Red Fife Crêpes with Sautéed Plums

Red Fife Crêpes with Sautéed Plums

BY Lindsay Anderson, Dana VanVeller

Red Fife Crêpes
Recipes and Stories from a Canadian Road Trip
Lindsay Anderson & Dana VanVeller


Did you know Lindsay wrote her master’s thesis on Red Fife flour? It’s true! You’re probably thinking, “That’s very nerdy.” You might also be wondering, “What is Red Fife?” It’s one of Canada’s original heritage grains, and its arrival in this country is steeped in foggy, Scottish folklore. Though it fell from favour as other grains arrived on the scene, it’s now experiencing a renaissance, particularly in the Prairies. We decided to give it a try in crêpes and discovered the flour’s nutty flavour goes well with buttermilk and honey. If you can’t find Red Fife, seek out another finely-milled whole grain instead, like spelt. If you can, it’s best to make this batter the night before.

4 - 6



  • 2 Tbsp (30 mL) honey
  • 2 Tbsp (30 mL) unsalted butter, plus extra for frying
  • 3 eggs
  • 1 cup (250 mL) buttermilk
  • 2 Tbsp (30 mL) cold water
  • 3/4 cup (185 mL) Red Fife flour, or stone-ground spelt or whole wheat flour
  • 1/4 tsp (1 mL) salt


  • 1 Tbsp (15 mL) unsalted butter
  • 1/4 tsp (1 mL) ground cardamom
  • 1/4 tsp (1 mL) salt
  • 2 Tbsp (30 mL) honey
  • 1/2 tsp (2.5 mL) whisky or vanilla extract
  • 4 to 6 medium red or purple plums (about 450 g), pitted and sliced

For serving

  • Maple syrup, plain yogurt, or whipped cream


  1. For the crêpes, measure the honey into a large bowl. Over medium-low heat, melt the butter in a saucepan until it turns golden brown, about 4 to 5 minutes, then immediately pour over the honey. Whisk to combine. Whisk in the eggs, followed by the buttermilk and cold water. Add the flour and salt and whisk thoroughly to combine. Cover and let rest in the refrigerator for at least 1 hour, or overnight if possible. The next day, take the batter out of the refrigerator about 30 minutes before you’d like to use it.
  2. When you’re ready to fry the crêpes, put about 1 tsp (5 mL) of butter into the pan (you’ll need about that much to fry each crêpe), and heat over medium-low heat. Ensure the butter has been spread out evenly and, once it’s bubbling, measure about 1/4 cup (60 mL) of batter into the pan. Working quickly, pick up the pan and tip it in a circular motion so the batter spreads out thinly and evenly across the pan’s surface (don’t worry if it’s not perfect). Set the pan back down on the element and let the crêpe cook until you see its edges are dry and turning brown and the centre is rippling from the heat below. Carefully flip. The second side will need to cook for only about 45 seconds before you can slide it onto a plate, add more butter to your pan, and start on the next one. If they aren’t being eaten right away, keep the crêpes warm in a 170°F (77°C) oven until it’s time to serve. You should end up with about 10 to 12 large crêpes. FYI: Because they’re whole wheat, these crêpes are a little more delicate than ones made entirely with white flour. Be gentle, but also don’t worry if they tear a little while warm.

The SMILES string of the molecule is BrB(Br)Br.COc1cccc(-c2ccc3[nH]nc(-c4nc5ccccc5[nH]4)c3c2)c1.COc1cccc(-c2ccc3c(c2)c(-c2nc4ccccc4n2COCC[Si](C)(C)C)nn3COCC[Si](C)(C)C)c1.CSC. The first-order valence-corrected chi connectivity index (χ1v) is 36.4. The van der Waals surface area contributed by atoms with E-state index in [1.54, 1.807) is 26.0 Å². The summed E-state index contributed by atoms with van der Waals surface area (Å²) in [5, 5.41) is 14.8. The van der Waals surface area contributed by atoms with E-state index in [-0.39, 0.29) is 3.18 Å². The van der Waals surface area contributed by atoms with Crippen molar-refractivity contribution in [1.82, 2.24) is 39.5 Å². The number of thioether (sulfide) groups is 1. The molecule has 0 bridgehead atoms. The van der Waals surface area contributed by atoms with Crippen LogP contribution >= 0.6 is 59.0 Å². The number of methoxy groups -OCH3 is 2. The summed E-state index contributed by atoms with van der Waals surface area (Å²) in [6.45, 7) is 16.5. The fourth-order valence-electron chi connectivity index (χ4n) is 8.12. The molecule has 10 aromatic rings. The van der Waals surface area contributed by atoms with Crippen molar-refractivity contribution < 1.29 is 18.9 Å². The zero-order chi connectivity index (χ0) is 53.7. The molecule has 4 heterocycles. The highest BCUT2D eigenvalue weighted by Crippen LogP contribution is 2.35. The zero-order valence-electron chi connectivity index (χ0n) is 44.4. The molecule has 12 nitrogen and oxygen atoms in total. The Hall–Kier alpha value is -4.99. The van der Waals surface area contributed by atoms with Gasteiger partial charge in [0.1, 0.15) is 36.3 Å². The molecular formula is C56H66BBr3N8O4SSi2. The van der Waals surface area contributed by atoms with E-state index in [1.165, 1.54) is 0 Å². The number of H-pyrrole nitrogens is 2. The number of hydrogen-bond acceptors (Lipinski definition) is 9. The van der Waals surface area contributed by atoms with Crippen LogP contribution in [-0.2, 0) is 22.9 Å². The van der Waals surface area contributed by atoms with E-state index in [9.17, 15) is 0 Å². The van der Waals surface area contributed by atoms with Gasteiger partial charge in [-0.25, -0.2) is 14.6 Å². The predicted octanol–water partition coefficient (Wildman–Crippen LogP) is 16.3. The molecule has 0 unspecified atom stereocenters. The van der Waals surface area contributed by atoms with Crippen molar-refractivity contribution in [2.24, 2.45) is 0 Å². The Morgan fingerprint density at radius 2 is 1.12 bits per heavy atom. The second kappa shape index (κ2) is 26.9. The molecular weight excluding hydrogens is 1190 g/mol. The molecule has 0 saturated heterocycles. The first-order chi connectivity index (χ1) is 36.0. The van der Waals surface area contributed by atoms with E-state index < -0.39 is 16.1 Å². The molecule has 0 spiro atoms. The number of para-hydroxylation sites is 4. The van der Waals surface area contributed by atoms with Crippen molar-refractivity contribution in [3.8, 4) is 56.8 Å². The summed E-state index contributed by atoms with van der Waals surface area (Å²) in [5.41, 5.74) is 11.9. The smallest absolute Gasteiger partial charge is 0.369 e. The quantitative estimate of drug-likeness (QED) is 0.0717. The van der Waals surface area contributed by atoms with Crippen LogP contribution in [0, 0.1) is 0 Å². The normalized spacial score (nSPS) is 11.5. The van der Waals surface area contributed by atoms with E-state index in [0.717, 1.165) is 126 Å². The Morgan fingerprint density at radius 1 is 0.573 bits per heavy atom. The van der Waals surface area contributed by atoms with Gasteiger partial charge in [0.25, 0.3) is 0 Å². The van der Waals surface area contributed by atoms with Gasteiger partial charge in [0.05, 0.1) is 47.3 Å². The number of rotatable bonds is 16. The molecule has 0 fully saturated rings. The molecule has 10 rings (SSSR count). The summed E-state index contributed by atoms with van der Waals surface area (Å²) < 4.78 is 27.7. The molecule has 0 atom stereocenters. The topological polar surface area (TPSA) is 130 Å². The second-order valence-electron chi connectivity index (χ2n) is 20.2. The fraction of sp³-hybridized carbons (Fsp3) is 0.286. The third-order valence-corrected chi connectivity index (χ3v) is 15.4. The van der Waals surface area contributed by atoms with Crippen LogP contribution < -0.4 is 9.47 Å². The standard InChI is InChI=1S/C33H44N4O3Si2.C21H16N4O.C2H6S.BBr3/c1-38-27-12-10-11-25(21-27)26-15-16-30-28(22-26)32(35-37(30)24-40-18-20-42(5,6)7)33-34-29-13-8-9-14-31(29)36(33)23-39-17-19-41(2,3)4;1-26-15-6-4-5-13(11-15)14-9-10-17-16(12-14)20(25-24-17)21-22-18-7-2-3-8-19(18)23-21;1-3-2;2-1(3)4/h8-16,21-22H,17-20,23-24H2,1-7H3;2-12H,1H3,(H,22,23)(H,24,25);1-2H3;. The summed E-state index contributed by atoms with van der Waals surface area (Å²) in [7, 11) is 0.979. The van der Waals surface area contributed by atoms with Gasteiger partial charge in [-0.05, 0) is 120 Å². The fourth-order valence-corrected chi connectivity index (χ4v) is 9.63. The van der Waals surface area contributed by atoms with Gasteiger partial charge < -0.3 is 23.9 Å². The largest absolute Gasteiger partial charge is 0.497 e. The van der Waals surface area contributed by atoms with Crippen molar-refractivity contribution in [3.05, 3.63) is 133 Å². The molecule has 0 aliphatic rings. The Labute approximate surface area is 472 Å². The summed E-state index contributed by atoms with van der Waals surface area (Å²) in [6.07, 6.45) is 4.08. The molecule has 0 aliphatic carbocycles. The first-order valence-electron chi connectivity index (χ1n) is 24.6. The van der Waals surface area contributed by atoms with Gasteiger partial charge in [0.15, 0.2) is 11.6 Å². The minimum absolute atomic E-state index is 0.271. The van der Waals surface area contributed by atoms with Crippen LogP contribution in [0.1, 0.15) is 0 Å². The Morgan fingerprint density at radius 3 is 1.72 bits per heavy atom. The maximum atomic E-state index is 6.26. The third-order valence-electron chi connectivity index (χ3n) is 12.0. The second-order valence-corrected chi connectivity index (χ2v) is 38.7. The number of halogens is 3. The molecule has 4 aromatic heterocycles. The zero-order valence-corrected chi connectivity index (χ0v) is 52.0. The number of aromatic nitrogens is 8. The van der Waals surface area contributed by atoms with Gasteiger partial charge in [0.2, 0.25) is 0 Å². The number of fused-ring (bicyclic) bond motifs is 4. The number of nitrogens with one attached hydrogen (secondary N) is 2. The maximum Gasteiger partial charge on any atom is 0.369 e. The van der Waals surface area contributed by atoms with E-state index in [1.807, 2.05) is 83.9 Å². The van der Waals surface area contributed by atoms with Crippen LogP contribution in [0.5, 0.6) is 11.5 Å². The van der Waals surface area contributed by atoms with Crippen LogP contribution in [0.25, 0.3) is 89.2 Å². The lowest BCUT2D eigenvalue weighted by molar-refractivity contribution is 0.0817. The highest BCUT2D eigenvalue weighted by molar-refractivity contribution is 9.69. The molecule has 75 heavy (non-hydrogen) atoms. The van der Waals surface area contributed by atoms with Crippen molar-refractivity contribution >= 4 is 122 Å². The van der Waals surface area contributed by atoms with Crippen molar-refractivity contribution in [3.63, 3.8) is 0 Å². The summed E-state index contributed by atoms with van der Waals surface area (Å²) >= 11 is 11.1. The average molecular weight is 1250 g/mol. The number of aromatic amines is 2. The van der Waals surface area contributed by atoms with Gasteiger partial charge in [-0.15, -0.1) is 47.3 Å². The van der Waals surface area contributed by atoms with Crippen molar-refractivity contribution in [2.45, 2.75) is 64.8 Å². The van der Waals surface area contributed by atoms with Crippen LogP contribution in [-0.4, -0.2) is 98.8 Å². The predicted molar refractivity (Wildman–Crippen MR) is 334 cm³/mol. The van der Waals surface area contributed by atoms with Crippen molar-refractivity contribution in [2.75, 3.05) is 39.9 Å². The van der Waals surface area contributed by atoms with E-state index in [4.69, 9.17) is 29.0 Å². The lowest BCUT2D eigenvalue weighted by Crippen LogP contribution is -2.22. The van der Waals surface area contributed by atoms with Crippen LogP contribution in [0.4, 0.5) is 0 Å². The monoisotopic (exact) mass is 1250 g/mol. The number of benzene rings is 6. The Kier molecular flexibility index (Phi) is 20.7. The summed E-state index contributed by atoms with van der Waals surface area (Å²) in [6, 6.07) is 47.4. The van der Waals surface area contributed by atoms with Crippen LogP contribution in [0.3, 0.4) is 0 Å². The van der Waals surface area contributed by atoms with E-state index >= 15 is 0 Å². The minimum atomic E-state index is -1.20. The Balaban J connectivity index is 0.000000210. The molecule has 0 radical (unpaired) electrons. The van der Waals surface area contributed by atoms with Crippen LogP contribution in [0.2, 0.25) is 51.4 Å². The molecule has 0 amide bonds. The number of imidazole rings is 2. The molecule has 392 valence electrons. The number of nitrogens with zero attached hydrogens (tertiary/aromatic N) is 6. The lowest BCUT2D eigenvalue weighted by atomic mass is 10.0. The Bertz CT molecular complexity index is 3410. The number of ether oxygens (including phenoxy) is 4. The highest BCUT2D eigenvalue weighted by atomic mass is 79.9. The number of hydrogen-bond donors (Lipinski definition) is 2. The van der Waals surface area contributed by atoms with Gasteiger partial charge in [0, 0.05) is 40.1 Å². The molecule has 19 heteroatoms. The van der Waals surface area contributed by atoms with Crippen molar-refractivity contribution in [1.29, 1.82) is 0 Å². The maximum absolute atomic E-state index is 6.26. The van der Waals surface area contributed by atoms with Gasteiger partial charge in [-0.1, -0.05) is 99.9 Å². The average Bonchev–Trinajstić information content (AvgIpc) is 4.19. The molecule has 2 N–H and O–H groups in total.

3. For the plums, heat the butter in a medium pan over medium heat. After 3 to 4 minutes, or once the butter is actively bubbling, stir in the cardamom, salt, and honey. Add the whisky or vanilla and stir quickly. Add the plums and toss to coat. Let them cook for 2 to 3 minutes. Give them a stir, then let them cook for 2 min- utes more, or until they’re soft but not falling apart. Remove from the heat and let cool in the pan for 5 minutes. Serve warm over the crêpes with maple syrup and plain yogurt or whipped cream.
Originally hailing from Northern B.C. and Southern Ontario respectively, LINDSAY ANDERSON and DANA VANVELLER first met around an Okanagan campfire in... Read More
Originally hailing from Northern B.C. and Southern Ontario respectively, LINDSAY ANDERSON and DANA VANVELLER first met around an Okanagan campfire in... Read More